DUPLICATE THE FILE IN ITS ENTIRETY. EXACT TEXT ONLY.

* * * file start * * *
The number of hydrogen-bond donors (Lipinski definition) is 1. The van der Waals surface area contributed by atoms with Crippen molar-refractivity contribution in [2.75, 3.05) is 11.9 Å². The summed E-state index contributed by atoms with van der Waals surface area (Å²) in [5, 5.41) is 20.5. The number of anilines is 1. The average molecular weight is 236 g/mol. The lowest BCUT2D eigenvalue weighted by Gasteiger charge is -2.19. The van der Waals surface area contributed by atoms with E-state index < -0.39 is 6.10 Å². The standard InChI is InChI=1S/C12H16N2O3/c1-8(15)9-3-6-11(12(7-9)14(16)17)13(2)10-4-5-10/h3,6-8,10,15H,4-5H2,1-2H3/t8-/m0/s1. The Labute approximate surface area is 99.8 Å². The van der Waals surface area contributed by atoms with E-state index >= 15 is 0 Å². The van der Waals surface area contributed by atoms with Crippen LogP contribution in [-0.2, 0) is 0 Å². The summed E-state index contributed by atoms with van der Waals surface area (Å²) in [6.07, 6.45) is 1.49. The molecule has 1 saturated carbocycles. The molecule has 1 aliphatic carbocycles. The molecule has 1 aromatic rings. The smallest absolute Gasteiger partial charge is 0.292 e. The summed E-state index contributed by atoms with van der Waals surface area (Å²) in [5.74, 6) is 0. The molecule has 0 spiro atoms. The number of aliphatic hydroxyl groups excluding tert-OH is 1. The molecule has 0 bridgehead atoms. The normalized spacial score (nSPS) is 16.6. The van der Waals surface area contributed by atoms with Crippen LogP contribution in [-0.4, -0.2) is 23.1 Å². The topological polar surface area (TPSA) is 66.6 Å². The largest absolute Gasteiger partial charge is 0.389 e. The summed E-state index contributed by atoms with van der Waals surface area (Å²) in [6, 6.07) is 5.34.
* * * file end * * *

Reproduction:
The number of hydrogen-bond donors (Lipinski definition) is 1. The van der Waals surface area contributed by atoms with Crippen molar-refractivity contribution in [2.75, 3.05) is 11.9 Å². The summed E-state index contributed by atoms with van der Waals surface area (Å²) in [5, 5.41) is 20.5. The number of anilines is 1. The average molecular weight is 236 g/mol. The lowest BCUT2D eigenvalue weighted by Gasteiger charge is -2.19. The van der Waals surface area contributed by atoms with E-state index < -0.39 is 6.10 Å². The standard InChI is InChI=1S/C12H16N2O3/c1-8(15)9-3-6-11(12(7-9)14(16)17)13(2)10-4-5-10/h3,6-8,10,15H,4-5H2,1-2H3/t8-/m0/s1. The Labute approximate surface area is 99.8 Å². The van der Waals surface area contributed by atoms with E-state index >= 15 is 0 Å². The van der Waals surface area contributed by atoms with Crippen LogP contribution in [-0.2, 0) is 0 Å². The summed E-state index contributed by atoms with van der Waals surface area (Å²) in [6.07, 6.45) is 1.49. The molecule has 1 saturated carbocycles. The molecule has 1 aliphatic carbocycles. The molecule has 1 aromatic rings. The smallest absolute Gasteiger partial charge is 0.292 e. The summed E-state index contributed by atoms with van der Waals surface area (Å²) in [5.74, 6) is 0. The molecule has 0 spiro atoms. The number of aliphatic hydroxyl groups excluding tert-OH is 1. The molecule has 0 bridgehead atoms. The normalized spacial score (nSPS) is 16.6. The van der Waals surface area contributed by atoms with Crippen LogP contribution in [-0.4, -0.2) is 23.1 Å². The topological polar surface area (TPSA) is 66.6 Å². The largest absolute Gasteiger partial charge is 0.389 e. The summed E-state index contributed by atoms with van der Waals surface area (Å²) in [6, 6.07) is 5.34.